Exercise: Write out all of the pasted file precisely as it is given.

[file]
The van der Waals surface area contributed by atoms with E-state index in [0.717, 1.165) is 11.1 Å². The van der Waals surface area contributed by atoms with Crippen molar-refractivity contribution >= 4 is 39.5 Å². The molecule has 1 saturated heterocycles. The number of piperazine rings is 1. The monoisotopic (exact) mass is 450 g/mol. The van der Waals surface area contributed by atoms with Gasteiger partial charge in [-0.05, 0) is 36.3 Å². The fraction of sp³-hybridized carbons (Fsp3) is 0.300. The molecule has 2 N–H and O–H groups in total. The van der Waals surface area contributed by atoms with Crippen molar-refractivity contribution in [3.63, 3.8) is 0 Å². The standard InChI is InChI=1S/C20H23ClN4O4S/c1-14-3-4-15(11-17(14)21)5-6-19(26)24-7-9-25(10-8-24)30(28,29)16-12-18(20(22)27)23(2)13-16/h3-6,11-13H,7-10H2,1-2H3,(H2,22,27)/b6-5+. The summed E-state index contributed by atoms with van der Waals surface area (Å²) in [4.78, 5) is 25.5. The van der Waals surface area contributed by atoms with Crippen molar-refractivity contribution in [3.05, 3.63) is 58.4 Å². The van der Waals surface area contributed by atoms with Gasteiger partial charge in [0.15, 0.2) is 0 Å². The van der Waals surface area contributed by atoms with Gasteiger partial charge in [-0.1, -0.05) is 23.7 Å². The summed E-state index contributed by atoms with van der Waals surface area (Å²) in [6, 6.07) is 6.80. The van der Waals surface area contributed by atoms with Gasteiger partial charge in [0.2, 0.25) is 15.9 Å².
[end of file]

The van der Waals surface area contributed by atoms with E-state index in [0.717, 1.165) is 11.1 Å². The van der Waals surface area contributed by atoms with Crippen molar-refractivity contribution >= 4 is 39.5 Å². The molecule has 1 saturated heterocycles. The number of piperazine rings is 1. The monoisotopic (exact) mass is 450 g/mol. The van der Waals surface area contributed by atoms with Gasteiger partial charge in [-0.05, 0) is 36.3 Å². The fraction of sp³-hybridized carbons (Fsp3) is 0.300. The molecule has 2 N–H and O–H groups in total. The van der Waals surface area contributed by atoms with Crippen molar-refractivity contribution in [3.63, 3.8) is 0 Å². The standard InChI is InChI=1S/C20H23ClN4O4S/c1-14-3-4-15(11-17(14)21)5-6-19(26)24-7-9-25(10-8-24)30(28,29)16-12-18(20(22)27)23(2)13-16/h3-6,11-13H,7-10H2,1-2H3,(H2,22,27)/b6-5+. The summed E-state index contributed by atoms with van der Waals surface area (Å²) in [4.78, 5) is 25.5. The van der Waals surface area contributed by atoms with Crippen molar-refractivity contribution in [3.05, 3.63) is 58.4 Å². The van der Waals surface area contributed by atoms with Gasteiger partial charge in [0.15, 0.2) is 0 Å². The van der Waals surface area contributed by atoms with Gasteiger partial charge in [-0.1, -0.05) is 23.7 Å². The summed E-state index contributed by atoms with van der Waals surface area (Å²) in [6, 6.07) is 6.80. The van der Waals surface area contributed by atoms with Gasteiger partial charge in [0.2, 0.25) is 15.9 Å².